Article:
When should I start to wean my baby?

Official guidelines say start your baby on solids at 6 months, although according to our survey most mums start earlier - at 4 or 5 months. Here's how to know what's right for your baby – plus the 7 signs to look out for


Is your baby is ready to wean? It all depends on how old your baby is. Use our at-a-glance guide to see what that means for your baby:


Your baby is 6 months old: Yes, your baby is ready to start solid food.

Your baby is between 4 and 6 months old: Maybe. If your baby is over 4 months and you can tick off pretty much all of the 7 signs your baby is ready to wean, below, it may be OK to start him or her off on solids. Do talk to your health visitor before you start, though.

Your baby is under 4 months old: No. If your baby is under 4 months (17 weeks), your baby is not ready to wean.

The Expert View – When is it safe to start solids?

“Babies are ready to be weaned at 6 months. However, all babies are different and some may be ready to start a little earlier. Never wean a baby under the age of 4 months.” advises Dr Philippa Kaye, GP.

7 signs your baby is ready to start weaning

  1. She has good neck control and can hold her head up.
  2. She sits well when supported. She may not be quite ready to sit in a high chair but she must be able to keep herself in an upright position when she’s held on your lap.
  3. She’s gaining weight well. Health visitors often like to check she’s doubled her birthweight – a milestone that usually occurs around 6 months.
  4. Showing signs that she’s lost an early baby reflex, called tongue-thrust. This is an instinctive reflux to protect babies from choking. As soon as something foreign is put on your young baby’s tongue, the tongue-thrust reflux means she’ll try to push it out of her mouth. This reflex starts to disappear between 4-6 months. If your baby still has a strong tongue-thrust reflex, you’re going to find it hard to feed her. One new skill your weaning baby has to learn early on is to be able to move food from the front to the back of her mouth and then swallow it.
  5. She reaches out to grab objects and is able to put them into her mouth.
  6. She watches intently as you eat, looks keen to have the food off your plate and may even mimic you by opening her mouth when you open yours.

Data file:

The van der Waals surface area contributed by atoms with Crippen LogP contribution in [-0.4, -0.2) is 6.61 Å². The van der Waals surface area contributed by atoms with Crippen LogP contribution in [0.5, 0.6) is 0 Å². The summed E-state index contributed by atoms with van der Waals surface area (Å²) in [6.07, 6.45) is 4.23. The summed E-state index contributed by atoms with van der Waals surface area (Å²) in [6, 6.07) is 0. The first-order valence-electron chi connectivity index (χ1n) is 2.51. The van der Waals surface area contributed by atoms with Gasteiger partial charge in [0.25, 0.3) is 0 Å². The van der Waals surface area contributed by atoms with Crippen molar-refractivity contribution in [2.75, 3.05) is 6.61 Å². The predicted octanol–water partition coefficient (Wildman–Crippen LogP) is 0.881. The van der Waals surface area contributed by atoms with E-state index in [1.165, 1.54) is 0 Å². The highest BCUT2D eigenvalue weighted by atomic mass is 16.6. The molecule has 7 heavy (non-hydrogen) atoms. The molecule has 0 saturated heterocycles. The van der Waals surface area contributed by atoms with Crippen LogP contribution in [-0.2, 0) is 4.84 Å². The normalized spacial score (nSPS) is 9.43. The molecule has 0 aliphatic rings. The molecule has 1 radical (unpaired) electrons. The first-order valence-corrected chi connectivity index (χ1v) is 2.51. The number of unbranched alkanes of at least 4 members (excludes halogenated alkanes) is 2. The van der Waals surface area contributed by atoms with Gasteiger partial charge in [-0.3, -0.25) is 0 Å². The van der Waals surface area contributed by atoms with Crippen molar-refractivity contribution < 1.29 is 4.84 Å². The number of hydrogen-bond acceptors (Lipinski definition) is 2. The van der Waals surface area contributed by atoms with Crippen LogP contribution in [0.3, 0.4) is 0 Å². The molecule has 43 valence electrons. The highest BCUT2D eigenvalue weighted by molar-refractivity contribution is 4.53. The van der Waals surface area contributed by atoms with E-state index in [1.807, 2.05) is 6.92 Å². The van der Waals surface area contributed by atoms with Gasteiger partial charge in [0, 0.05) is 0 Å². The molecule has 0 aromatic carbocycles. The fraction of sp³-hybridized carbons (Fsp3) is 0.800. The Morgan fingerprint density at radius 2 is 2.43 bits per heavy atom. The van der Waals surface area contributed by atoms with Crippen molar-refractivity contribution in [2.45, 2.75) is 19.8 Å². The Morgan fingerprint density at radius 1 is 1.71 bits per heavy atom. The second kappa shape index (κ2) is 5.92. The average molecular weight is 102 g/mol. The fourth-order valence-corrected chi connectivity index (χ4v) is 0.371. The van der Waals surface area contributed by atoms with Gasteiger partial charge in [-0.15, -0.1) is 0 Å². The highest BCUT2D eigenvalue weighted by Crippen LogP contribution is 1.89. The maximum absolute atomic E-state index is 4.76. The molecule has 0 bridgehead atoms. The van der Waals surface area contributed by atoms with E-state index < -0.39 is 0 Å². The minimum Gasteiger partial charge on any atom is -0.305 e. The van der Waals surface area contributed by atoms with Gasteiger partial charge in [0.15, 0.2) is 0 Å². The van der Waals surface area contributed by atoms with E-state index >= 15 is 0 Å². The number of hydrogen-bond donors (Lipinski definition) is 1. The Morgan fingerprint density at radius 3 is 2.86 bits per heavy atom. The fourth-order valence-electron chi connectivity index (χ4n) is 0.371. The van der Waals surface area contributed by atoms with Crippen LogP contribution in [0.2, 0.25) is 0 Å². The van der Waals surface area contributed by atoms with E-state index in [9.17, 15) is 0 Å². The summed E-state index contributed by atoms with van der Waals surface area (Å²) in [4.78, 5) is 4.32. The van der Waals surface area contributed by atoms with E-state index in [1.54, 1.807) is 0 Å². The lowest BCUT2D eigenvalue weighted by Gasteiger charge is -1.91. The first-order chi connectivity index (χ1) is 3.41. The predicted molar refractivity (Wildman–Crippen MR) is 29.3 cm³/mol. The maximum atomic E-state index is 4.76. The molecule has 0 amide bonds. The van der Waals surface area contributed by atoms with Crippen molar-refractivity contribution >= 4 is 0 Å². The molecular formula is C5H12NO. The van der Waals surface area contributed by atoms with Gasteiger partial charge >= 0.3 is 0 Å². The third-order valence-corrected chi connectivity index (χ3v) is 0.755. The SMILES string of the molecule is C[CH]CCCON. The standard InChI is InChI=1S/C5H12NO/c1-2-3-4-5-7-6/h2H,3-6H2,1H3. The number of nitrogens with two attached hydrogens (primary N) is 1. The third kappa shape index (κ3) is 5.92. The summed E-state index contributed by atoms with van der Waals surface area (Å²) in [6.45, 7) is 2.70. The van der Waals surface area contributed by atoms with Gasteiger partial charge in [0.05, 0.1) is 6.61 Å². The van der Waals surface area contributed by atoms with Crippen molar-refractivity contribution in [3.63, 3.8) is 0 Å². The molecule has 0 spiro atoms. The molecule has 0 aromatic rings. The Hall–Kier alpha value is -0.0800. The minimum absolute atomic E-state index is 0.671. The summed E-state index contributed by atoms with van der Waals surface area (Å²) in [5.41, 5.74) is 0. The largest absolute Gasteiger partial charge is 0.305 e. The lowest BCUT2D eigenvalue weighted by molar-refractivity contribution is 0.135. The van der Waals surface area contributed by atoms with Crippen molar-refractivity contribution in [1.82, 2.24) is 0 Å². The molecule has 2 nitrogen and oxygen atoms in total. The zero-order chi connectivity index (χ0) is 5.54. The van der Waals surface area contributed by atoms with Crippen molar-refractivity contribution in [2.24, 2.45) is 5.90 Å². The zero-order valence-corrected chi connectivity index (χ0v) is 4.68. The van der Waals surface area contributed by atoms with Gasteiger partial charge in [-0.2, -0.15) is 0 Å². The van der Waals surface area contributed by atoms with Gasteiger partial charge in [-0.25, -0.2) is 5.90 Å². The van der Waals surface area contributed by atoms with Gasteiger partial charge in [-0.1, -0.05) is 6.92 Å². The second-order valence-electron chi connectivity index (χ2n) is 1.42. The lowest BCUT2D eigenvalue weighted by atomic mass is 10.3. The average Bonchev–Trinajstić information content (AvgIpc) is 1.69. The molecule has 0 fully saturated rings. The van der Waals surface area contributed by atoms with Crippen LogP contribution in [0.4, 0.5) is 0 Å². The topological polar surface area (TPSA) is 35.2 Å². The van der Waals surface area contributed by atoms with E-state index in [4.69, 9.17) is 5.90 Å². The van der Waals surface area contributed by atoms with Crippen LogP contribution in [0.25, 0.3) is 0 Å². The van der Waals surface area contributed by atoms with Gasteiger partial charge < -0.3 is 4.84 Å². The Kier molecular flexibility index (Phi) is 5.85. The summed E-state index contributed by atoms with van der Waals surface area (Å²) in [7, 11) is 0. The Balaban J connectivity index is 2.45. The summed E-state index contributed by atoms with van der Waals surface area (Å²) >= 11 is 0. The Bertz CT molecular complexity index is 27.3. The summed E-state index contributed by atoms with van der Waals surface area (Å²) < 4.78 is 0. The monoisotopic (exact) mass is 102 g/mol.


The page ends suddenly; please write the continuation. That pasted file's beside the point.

7. She’s over 4 months old (17 weeks).

When do mums actually start weaning?

A poll of 402 MadeForMums mums told us…

  • At 7 months: 6%
  • At 6 months: 34%
  • At 5 months: 28%
  • At 4 months: 26%
  • Before 4 months:  6%

What do mums say about when to start solids?

We can see in our forums that many of you are starting to wean before six months, but it can be a confusing time with lots of conflicting advice. Some of you suggest trusting your instincts but others are not so sure…

“I started weaning Anna when she was four months. The health visitor gave me a lecture about research and allergies but I think every child is different and a mother knows her child.”  AnnasMummy

“There’s a lot of research showing an increased risk of allergies and bowel problems if you start before four months.” katiesmummy

“It’s obvious to me that mums wean their babies early for one reason: to make their life as a parent easier, not because they think it’s genuinely best for their babies.”
Piglet 76

“It’s an interesting concept that weaning makes a parent’s life easier. When I was exclusively breastfeeding all I needed was a nursing bra and top and off we went. Once we started to wean, I needed freezer pots, bibs, extra baby wipes, a keep warm/cold lunch box not to mention ensuring that I actually had purees with me everywhere we went.”

Why is it all so confusing?

The honest answer is: because the weaning goalposts keep being moved. The official Department of Health guidelines have changed twice in the past 20 years. And different research studies throw up different conclusions. Here’s a quick summary that should help:

What the Government says

The Department of Health (DoH) recommends you wait until six months to start your baby on solids, as at this stage, your baby’s immune system, digestion and muscle control are all developing well. These guidelines were introduced in 2003. Previously, the recommendation had been to start weaning at 4 months.

What the latest research says


A 2013 University of Southampton study suggests introducing solid food after 17 weeks, alongside breastfeeding, may help prevent some babies from developing food allergies. And a review of evidence published in 2012 by the British Medical Journal suggested that weaning babies between 4 and 6 months may, in fact, be fine – or even beneficial for some babies. The researchers emphasised that the most important thing is to be guided by your baby and his signs of readiness.

Is it OK to start weaning my baby at 4 or 5 months?

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